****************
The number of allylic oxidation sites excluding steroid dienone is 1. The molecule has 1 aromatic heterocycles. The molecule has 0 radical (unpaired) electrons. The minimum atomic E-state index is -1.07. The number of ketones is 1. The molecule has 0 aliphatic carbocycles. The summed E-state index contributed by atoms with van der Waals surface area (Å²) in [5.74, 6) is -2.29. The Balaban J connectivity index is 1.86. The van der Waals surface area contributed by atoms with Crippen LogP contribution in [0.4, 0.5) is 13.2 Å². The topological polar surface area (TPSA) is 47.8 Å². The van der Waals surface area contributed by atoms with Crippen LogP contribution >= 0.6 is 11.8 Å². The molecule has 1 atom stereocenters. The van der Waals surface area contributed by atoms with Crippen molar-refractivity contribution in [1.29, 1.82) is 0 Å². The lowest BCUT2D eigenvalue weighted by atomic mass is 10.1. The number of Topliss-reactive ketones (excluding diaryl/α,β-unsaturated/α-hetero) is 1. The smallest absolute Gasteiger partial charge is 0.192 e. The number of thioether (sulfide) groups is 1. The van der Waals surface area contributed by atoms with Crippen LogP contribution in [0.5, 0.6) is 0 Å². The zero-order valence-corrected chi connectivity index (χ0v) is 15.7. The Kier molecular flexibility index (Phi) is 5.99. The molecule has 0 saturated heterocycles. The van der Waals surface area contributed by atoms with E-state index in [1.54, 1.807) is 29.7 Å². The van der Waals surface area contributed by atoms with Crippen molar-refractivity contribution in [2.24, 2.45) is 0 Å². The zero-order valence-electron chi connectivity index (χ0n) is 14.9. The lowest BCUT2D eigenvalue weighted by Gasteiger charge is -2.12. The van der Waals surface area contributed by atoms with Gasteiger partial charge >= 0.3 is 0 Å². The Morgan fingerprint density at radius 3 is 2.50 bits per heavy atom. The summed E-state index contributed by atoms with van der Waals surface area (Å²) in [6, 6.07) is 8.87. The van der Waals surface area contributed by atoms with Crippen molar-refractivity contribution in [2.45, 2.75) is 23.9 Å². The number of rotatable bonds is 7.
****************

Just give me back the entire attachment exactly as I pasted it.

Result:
The number of allylic oxidation sites excluding steroid dienone is 1. The molecule has 1 aromatic heterocycles. The molecule has 0 radical (unpaired) electrons. The minimum atomic E-state index is -1.07. The number of ketones is 1. The molecule has 0 aliphatic carbocycles. The summed E-state index contributed by atoms with van der Waals surface area (Å²) in [5.74, 6) is -2.29. The Balaban J connectivity index is 1.86. The van der Waals surface area contributed by atoms with Crippen LogP contribution in [0.4, 0.5) is 13.2 Å². The topological polar surface area (TPSA) is 47.8 Å². The van der Waals surface area contributed by atoms with Crippen LogP contribution >= 0.6 is 11.8 Å². The molecule has 1 atom stereocenters. The van der Waals surface area contributed by atoms with Crippen molar-refractivity contribution in [1.29, 1.82) is 0 Å². The lowest BCUT2D eigenvalue weighted by atomic mass is 10.1. The number of Topliss-reactive ketones (excluding diaryl/α,β-unsaturated/α-hetero) is 1. The smallest absolute Gasteiger partial charge is 0.192 e. The number of thioether (sulfide) groups is 1. The van der Waals surface area contributed by atoms with Crippen LogP contribution in [0.5, 0.6) is 0 Å². The zero-order valence-corrected chi connectivity index (χ0v) is 15.7. The Kier molecular flexibility index (Phi) is 5.99. The molecule has 0 saturated heterocycles. The van der Waals surface area contributed by atoms with E-state index in [1.54, 1.807) is 29.7 Å². The van der Waals surface area contributed by atoms with Crippen molar-refractivity contribution in [2.24, 2.45) is 0 Å². The zero-order valence-electron chi connectivity index (χ0n) is 14.9. The lowest BCUT2D eigenvalue weighted by Gasteiger charge is -2.12. The van der Waals surface area contributed by atoms with Gasteiger partial charge >= 0.3 is 0 Å². The Morgan fingerprint density at radius 3 is 2.50 bits per heavy atom. The summed E-state index contributed by atoms with van der Waals surface area (Å²) in [6, 6.07) is 8.87. The van der Waals surface area contributed by atoms with Crippen molar-refractivity contribution in [2.45, 2.75) is 23.9 Å². The number of rotatable bonds is 7.